# Ratio Spreads

There are many different options spreads that can be used when trading options and most of them fall into one or more specific category. Ratio spreads is the category for any spread that involves buying and selling different amount of options contracts. On this page we will explain them in more detail and look at the different types.

Please note that this page is essentially to give a clear description of the term ratio spread. There are certain specific types and these can all be used for various strategies. For a more detailed and complete understanding of all the individual spreads and exactly how they can be used, we strongly suggest reading our section on Options Trading Strategies.

The following topics are covered on this page:

• Creating Ratio Spreads
• Types of Ratio Spreads
• Using Ration Spreads

## Creating Ratio Spreads

In basic terms, options spreads are created when you simultaneously buy and write options contracts of the same type and on the same underlying stock. Typically, they involve buying the same amount of contracts as you write. For example, if you wrote 100 contracts then you would also buy 100 contracts.

However, ratio spreads involve buying a different amount of options than you write. The most common ratio used is a 2:1 ratio of contracts written to contracts bought. For example, if you wrote 100 options and then bought 50 of the same type, you would create a ratio spread with a 2:1 ratio. You can create these using either calls or puts.

## Types of Ratio Spreads

There are a number of different types of ratio spreads, but they can all be classified as one of four many types, as follows.

Vertical Ratio Spreads: These are the most common and, as the name suggests, are a form of vertical spread. To create one you would sell options contracts, and then buy a smaller amount of contracts of the same type, on the same underlying stock and with the same expiration date, but with a different strike price.

Horizontal Ratio Spreads: This type involves selling options contracts and then buying a smaller amount of contracts of the same type on the same underlying stock with the same strike price, but with a later expiration date.

Diagonal Ratio Spreads: To create one of these you would sell options contracts and then buy a smaller amount of contracts of the same type and on the same underlying stock, but with a different strike price and with a later expiration date.

Ratio Backspreads: This refers to any ratio spread where you buy more options contracts than you sell.

## Using Ratio Spreads

The main point of ratio spreads is for a trader to remove the need for an upfront payment when taking a long position on options contracts (i.e. buying them). By writing a higher amount of contracts and receiving a credit equal to or higher than the cost of the ones being bought. In theory, it's possible to profit from them regardless of whether the underlying stock goes up, goes down, or remains stagnant. This makes them a potentially powerful tool in options trading.

Letâ€™s look at an example of one and how you can profit from it.

You use a buy to open order to buy 100 of the below options contracts at a cost of \$200:

• Call
• Based on stock in Company X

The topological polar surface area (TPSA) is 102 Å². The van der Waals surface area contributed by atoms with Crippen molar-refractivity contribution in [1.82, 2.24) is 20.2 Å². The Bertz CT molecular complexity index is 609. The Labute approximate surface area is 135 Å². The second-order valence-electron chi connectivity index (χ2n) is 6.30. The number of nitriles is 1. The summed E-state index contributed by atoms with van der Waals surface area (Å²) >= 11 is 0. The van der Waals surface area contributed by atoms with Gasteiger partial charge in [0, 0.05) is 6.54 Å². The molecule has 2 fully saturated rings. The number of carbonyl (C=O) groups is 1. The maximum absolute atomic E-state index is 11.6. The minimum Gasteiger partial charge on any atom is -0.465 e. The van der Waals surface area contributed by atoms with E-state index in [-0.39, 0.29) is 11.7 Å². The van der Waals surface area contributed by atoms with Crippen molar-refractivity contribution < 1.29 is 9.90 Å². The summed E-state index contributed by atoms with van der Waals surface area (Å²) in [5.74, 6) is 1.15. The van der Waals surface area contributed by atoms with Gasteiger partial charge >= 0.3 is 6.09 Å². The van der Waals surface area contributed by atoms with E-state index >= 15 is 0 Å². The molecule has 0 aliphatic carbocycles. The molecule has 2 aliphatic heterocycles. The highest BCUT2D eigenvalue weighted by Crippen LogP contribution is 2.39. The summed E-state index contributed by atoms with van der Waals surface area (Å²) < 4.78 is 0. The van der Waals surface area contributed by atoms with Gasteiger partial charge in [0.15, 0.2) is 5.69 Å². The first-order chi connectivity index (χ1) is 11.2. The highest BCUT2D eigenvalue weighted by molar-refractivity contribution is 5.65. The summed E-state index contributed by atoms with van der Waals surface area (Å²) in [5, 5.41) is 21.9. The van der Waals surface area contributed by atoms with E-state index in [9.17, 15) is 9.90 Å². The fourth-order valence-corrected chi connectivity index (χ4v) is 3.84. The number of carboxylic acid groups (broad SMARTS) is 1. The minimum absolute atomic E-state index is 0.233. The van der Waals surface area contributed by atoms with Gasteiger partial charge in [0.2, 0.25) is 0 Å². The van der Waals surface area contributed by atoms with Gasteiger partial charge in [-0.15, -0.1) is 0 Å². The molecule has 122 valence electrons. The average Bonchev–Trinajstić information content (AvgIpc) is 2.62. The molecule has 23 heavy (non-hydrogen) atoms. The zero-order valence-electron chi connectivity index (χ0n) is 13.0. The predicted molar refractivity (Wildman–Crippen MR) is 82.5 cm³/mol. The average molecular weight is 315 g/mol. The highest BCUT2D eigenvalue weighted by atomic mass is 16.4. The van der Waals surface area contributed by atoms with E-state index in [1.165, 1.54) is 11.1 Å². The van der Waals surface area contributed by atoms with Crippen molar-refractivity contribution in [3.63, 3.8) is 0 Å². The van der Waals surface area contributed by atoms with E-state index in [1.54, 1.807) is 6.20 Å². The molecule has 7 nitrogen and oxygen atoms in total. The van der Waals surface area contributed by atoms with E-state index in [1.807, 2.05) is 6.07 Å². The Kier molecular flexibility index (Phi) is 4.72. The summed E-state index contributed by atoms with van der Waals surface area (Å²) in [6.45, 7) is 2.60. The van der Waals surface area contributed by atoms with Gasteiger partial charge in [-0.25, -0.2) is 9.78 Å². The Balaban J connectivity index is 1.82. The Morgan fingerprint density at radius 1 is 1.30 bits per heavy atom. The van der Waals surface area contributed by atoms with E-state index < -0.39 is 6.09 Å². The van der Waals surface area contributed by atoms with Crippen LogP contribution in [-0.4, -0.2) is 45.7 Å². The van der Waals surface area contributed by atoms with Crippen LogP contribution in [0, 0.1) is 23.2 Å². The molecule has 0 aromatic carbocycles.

• Company X stock currently trading at \$50
• Strike Price of \$49
• Ask Price of \$2

You then use a sell to open order to write 300 of the below options contracts, creating a 3:1 ratio spread and receiving \$210 for a net credit of \$10.

• Call
• Based on stock in Company X
• Company X stock currently trading at \$50
• Strike Price of \$52
• Bid Price of \$.70

If the stock price goes down to \$48 by the expiration date, then the contracts you bought would expire worthless costing you your initial \$200 investment in them. However, the contracts you wrote also expire worthless and as you received \$210 for writing them you make a \$10 profit from the spread.

If the stock price remained at \$50 by the expiration date, then you could exercise your option from the contracts you bought for a gain of \$1 per contract and a total of \$100. As you paid \$200 for the options, this represents a loss of \$100 on this end of the spread. However, the ones you sold earned you \$210 and expire worthless, so the spread earns you a total of \$110 profit.

If the stock price went up to \$52 by the expiration date, then you could exercise the contracts you bought for a gain of \$3 per contract and a total of \$300. Having paid just \$200 for them, this represents a profit of \$100 on this end of the spread. The options you sold earned you \$210 and expire worthless, so the spread earns you a total of \$310 profit.

Where you would lose in this example is if the stock price went up significantly. If the stock price rose to \$56 by expiration, then you would be able to exercise for a \$7 gain per contract and a total of \$700. Subtract the \$200 you spent on the options, this represents a \$500 profit on this end of the spread. However, the options you wrote could be exercised for a cost to you of \$4 per contract and a total of \$1,200. Subtract the \$210 you received for writing them, this represents a loss of \$990 on this end, for a total loss of \$290.

So although ratio spreads can be used to profit from the underlying security going up, going down, or remaining the same there is still an inherent risk if the price moves significantly in an unfavorable direction. If you are planning on using them as part of your options trading strategy then you should be aware of both the advantages and potential downsides.